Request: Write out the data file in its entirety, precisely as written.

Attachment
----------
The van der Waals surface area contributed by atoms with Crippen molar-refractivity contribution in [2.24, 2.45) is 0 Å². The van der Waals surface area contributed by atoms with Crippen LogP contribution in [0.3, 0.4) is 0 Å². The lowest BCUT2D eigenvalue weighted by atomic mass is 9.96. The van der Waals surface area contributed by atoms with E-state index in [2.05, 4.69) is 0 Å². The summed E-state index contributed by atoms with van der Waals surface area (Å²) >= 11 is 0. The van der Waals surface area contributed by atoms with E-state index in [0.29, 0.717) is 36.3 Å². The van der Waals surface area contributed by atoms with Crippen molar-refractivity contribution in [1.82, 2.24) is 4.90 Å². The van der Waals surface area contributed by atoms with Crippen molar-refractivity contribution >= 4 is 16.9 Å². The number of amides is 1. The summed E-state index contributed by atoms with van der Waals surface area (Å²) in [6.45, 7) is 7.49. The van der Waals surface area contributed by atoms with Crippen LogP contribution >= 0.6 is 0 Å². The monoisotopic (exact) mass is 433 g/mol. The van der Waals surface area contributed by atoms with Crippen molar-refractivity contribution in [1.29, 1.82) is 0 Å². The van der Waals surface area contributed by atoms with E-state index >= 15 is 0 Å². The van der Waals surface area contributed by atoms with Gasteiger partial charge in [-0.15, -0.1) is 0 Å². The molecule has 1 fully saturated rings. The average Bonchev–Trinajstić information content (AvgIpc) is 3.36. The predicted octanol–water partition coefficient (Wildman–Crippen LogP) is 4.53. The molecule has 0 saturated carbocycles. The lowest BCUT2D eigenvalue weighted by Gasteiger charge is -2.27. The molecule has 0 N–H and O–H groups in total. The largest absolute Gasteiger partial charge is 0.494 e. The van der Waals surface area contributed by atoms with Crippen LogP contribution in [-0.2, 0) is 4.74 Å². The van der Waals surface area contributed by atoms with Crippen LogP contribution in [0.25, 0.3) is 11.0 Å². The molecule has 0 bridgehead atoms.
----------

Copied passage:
The van der Waals surface area contributed by atoms with Crippen molar-refractivity contribution in [2.24, 2.45) is 0 Å². The van der Waals surface area contributed by atoms with Crippen LogP contribution in [0.3, 0.4) is 0 Å². The lowest BCUT2D eigenvalue weighted by atomic mass is 9.96. The van der Waals surface area contributed by atoms with E-state index in [2.05, 4.69) is 0 Å². The summed E-state index contributed by atoms with van der Waals surface area (Å²) >= 11 is 0. The van der Waals surface area contributed by atoms with E-state index in [0.29, 0.717) is 36.3 Å². The van der Waals surface area contributed by atoms with Crippen molar-refractivity contribution in [1.82, 2.24) is 4.90 Å². The van der Waals surface area contributed by atoms with Crippen molar-refractivity contribution >= 4 is 16.9 Å². The number of amides is 1. The summed E-state index contributed by atoms with van der Waals surface area (Å²) in [6.45, 7) is 7.49. The van der Waals surface area contributed by atoms with Crippen LogP contribution >= 0.6 is 0 Å². The monoisotopic (exact) mass is 433 g/mol. The van der Waals surface area contributed by atoms with Crippen molar-refractivity contribution in [1.29, 1.82) is 0 Å². The van der Waals surface area contributed by atoms with E-state index >= 15 is 0 Å². The van der Waals surface area contributed by atoms with Gasteiger partial charge in [-0.15, -0.1) is 0 Å². The molecule has 1 fully saturated rings. The average Bonchev–Trinajstić information content (AvgIpc) is 3.36. The predicted octanol–water partition coefficient (Wildman–Crippen LogP) is 4.53. The molecule has 0 saturated carbocycles. The lowest BCUT2D eigenvalue weighted by Gasteiger charge is -2.27. The molecule has 0 N–H and O–H groups in total. The largest absolute Gasteiger partial charge is 0.494 e. The van der Waals surface area contributed by atoms with Crippen LogP contribution in [-0.2, 0) is 4.74 Å². The van der Waals surface area contributed by atoms with Crippen LogP contribution in [0.25, 0.3) is 11.0 Å². The molecule has 0 bridgehead atoms.